Our way of life – Overpopulation [#4]

The way of life of an individual is principally characterized in particular by his habits, his tastes, his interests, his social level, etc. Each country is characterized by its own way of life, but it can be divided into two distinct groups: the northern countries, or “rich” countries, and the southern countries, otherwise called the “poor” countries. The lifestyles of these two areas have a major impact on today’s world. It is obvious that food and water are two major challenges that will be the focus of concern in the coming years if we want to cross the threshold of 10 billion people in a sustainable way. Our lifestyles are at the root of all these challenges and it is from our ways of life that the way we use the Earth is determined.

We are huge consumers of meat, both in developing and developed countries. Despite a decline in recent years, especially in France, the effects are invisible because of an increasing population. This high consumption of meat is a major concern to meet the challenges ahead. Indeed, between 10 and 15,000 liters of water and 6kg of cereals are needed to produce 1kg of meat. Knowing the current situation, where populations still have precarious access to food and water, it is obvious that livestock is partly a cause of this problem. In addition, this sector also has a strong impact on the environment, which we know today, is under threat. In addition to consuming a lot of water, livestock farming is one of the biggest sources of water pollution. This pollution comes from, among other things, medicines and hormones that are given to animals, chemicals used in the tanning industry and pesticides used in cereal farming.

Due to the resources needed for breeding, our demands for meats are not in harmony with an increasing world population. About 70% of the world’s arable land is used for livestock. On its own, animal feed production occupies more than 30% of available land. It implies that one-third of the world’s cereals are used directly for animal feed ; however, a decline in livestock production would not lead to a drop in world hunger despite a certain increase in land and available cereals. In fact, we produce in a large excess to feed the whole world, about 50% of additional production compared to the needs necessary to feed all populations. The problem, therefore, has another origin. It is believed that a decline in livestock production around the world would have a major impact on the environment, reducing greenhouse gas emissions, which today account for about 14.5% of total emissions, as well as water pollution and global impact on biodiversity.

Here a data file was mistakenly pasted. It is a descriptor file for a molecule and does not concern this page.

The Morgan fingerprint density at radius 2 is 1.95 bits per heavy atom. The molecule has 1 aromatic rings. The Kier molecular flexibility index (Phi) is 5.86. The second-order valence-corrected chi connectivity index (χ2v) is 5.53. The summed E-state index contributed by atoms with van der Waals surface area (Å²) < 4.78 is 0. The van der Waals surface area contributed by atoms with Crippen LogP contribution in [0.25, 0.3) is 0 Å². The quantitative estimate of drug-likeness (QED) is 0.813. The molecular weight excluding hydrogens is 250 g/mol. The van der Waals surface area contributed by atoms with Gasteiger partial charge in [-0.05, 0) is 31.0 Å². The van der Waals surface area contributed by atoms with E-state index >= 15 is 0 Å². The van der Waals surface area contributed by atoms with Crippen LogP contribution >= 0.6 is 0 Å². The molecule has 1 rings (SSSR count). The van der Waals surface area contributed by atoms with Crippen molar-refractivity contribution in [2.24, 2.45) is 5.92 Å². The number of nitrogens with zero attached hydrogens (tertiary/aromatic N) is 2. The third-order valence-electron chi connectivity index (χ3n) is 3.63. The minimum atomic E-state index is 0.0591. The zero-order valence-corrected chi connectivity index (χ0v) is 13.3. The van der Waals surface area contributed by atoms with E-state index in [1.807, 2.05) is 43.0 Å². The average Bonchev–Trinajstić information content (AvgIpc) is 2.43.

So, we produce enough food for all populations but it is very unequally distributed as mentioned above. In the same way, an increase in agricultural production is not a viable solution for feeding the world. It would only push our limits while aggravating the situation of the planet from an environmental point of view. Our demands for food and the financialization of the world make it less and less possible for the poorest people to have access to food. On average, people in rich countries spend between 10% and 20% of their income, while those living in poor countries spend between 50% and 80% of their income. Our current system leaves today little space and little right to poor countries, which suffer the consequences of our way of lives. As a result, the environment is neglected in favor of our appetite and inequalities are important between rich and poor countries. We already see the limits of this system while 2.5 billion more people are announced by 2050. It is therefore imperative to find viable solutions to meet the challenges ahead.

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